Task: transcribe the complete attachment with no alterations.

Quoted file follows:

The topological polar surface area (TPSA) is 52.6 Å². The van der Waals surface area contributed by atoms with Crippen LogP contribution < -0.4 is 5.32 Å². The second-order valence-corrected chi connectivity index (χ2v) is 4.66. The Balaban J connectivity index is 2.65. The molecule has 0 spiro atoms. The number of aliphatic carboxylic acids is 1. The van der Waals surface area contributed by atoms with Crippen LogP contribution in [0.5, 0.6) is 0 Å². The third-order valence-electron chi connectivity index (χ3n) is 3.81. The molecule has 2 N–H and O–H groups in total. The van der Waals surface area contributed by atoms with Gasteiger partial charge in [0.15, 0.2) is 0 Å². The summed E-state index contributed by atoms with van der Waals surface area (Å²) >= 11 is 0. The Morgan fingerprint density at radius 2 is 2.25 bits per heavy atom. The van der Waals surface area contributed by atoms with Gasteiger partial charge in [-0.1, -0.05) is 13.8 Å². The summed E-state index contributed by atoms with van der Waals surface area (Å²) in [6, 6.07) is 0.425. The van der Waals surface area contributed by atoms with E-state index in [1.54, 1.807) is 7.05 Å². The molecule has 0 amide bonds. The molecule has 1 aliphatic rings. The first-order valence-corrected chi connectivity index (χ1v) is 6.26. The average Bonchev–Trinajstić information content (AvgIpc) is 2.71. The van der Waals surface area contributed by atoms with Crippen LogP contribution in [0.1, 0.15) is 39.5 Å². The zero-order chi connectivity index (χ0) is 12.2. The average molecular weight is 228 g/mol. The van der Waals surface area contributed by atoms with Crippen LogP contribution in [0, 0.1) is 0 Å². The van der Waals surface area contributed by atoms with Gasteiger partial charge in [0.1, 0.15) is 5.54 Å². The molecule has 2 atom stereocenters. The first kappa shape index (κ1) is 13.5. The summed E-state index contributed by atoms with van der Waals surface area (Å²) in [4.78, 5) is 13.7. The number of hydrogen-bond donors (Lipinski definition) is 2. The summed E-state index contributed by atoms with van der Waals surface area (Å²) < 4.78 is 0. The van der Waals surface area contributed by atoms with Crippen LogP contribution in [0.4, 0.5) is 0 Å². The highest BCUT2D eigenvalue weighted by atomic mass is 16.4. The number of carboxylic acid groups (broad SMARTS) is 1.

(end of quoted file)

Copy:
The topological polar surface area (TPSA) is 52.6 Å². The van der Waals surface area contributed by atoms with Crippen LogP contribution < -0.4 is 5.32 Å². The second-order valence-corrected chi connectivity index (χ2v) is 4.66. The Balaban J connectivity index is 2.65. The molecule has 0 spiro atoms. The number of aliphatic carboxylic acids is 1. The van der Waals surface area contributed by atoms with Crippen LogP contribution in [0.5, 0.6) is 0 Å². The third-order valence-electron chi connectivity index (χ3n) is 3.81. The molecule has 2 N–H and O–H groups in total. The van der Waals surface area contributed by atoms with Gasteiger partial charge in [0.15, 0.2) is 0 Å². The summed E-state index contributed by atoms with van der Waals surface area (Å²) >= 11 is 0. The Morgan fingerprint density at radius 2 is 2.25 bits per heavy atom. The van der Waals surface area contributed by atoms with Gasteiger partial charge in [-0.1, -0.05) is 13.8 Å². The summed E-state index contributed by atoms with van der Waals surface area (Å²) in [6, 6.07) is 0.425. The van der Waals surface area contributed by atoms with E-state index in [1.54, 1.807) is 7.05 Å². The molecule has 0 amide bonds. The molecule has 1 aliphatic rings. The first-order valence-corrected chi connectivity index (χ1v) is 6.26. The average Bonchev–Trinajstić information content (AvgIpc) is 2.71. The van der Waals surface area contributed by atoms with Crippen LogP contribution in [0.1, 0.15) is 39.5 Å². The zero-order chi connectivity index (χ0) is 12.2. The average molecular weight is 228 g/mol. The van der Waals surface area contributed by atoms with Crippen LogP contribution in [0, 0.1) is 0 Å². The van der Waals surface area contributed by atoms with Gasteiger partial charge in [0.1, 0.15) is 5.54 Å². The molecule has 2 atom stereocenters. The first kappa shape index (κ1) is 13.5. The summed E-state index contributed by atoms with van der Waals surface area (Å²) in [4.78, 5) is 13.7. The number of hydrogen-bond donors (Lipinski definition) is 2. The summed E-state index contributed by atoms with van der Waals surface area (Å²) < 4.78 is 0. The van der Waals surface area contributed by atoms with Crippen LogP contribution in [0.4, 0.5) is 0 Å². The highest BCUT2D eigenvalue weighted by atomic mass is 16.4. The number of carboxylic acid groups (broad SMARTS) is 1.